Greetings Bungalow Neighbors,
It's time to get your official rsvp's in for next week's WRBN members' tour to the Villa. Even if you previously expressed interest in the tour, PLEASE send another rsvp by Tuesday July 6, with the names of people coming. You may invite interested friends or neighbors as long as we know who's coming by Tuesday; the Villa group will add another docent if needed. The cost for the tour is $10 per person (cash only), payable on the day of the tour.
We'll assemble at the starting point at 10:00 a.m., rain or shine. Directions and meeting location will be sent to participants next week. The tour will last approximately 2 hours.
We will organize carpooling for those interested, so let us know if you can drive (& how many riders you could take) or will need a ride.
Jo & Maribeth
Our treasurer Ann Glapa is still accepting 2010 WRBN dues of $15 per household. You can drop off your check made out to West Ridge Bungalow Neighbors (or cash in an envelope labeled with your name) through the mail slot at Glapas house, or mail it to Ann at 2601 W Farwell Ave, Chicago 60645.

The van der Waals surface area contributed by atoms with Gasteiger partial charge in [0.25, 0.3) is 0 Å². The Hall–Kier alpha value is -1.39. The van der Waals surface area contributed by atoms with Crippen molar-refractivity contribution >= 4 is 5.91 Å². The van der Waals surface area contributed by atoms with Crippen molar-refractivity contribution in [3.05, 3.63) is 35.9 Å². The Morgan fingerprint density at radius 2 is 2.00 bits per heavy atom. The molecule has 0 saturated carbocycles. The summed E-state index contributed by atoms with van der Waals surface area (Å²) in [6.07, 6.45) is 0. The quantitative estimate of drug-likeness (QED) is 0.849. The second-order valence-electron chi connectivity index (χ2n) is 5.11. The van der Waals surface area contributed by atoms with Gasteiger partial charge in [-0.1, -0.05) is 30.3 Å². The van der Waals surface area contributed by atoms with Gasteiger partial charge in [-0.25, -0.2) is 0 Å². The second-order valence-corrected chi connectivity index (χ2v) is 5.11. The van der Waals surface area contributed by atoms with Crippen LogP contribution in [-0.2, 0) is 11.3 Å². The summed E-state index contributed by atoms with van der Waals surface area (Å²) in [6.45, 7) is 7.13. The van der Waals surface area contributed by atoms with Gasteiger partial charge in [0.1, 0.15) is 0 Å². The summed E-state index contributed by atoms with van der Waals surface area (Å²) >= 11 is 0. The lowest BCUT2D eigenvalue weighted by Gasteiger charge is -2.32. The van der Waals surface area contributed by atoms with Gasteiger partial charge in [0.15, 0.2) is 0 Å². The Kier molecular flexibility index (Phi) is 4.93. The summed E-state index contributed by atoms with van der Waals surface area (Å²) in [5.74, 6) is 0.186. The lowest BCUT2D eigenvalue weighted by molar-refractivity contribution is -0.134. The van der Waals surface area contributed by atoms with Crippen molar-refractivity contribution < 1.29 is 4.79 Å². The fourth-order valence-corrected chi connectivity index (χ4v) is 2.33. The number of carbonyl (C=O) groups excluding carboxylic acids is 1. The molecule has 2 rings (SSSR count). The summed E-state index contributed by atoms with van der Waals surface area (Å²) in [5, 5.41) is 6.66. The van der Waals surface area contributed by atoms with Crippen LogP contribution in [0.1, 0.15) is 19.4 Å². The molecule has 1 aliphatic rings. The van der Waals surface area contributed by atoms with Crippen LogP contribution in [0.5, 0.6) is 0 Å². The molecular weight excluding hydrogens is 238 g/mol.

Villa Tour info:
Join us on July 10 for a private guided walking tour of the first significant bungalow neighborhood in Chicago, The Villa, a Chicago Landmark Historic District since 1983 http://www.thevillachicago.com/
The Villa celebrated its centennial in 2007, which means it was developed roughly 15 - 20 years ahead of our West Ridge bungalow neighborhoods.
The most prolific of the Villa architects was Clarence Hatzfeld, whose name you probably know as the architect for our very own Chicago Landmark, the IBP Field House. (He also designed our Green Briar Park and Chippewa Park field houses). We will be touring the interior of a Hatzfeld house, as well as some private gardens.
From the Villa website:
The Villa is "one of the city’s first planned urban developments, featuring streets divided by park-like medians, and strict covenants that governed density, land and building use, and architectural style" .
Also notable are the "rubble stone planters at every corner. These pillars, standing five feet tall or so, were originally constructed as stucco light stands, with globe shaped fixtures on top. In 1923, they were rebuilt as stone planters, possibly inspired by a house at the corner of Avers and Avondale with a rubble stone front porch and chimney."
You may notice that the Villla pillars are similar to the original pillars that mark the entrance to Indian Boundary Park on Lunt, just east of the Field House.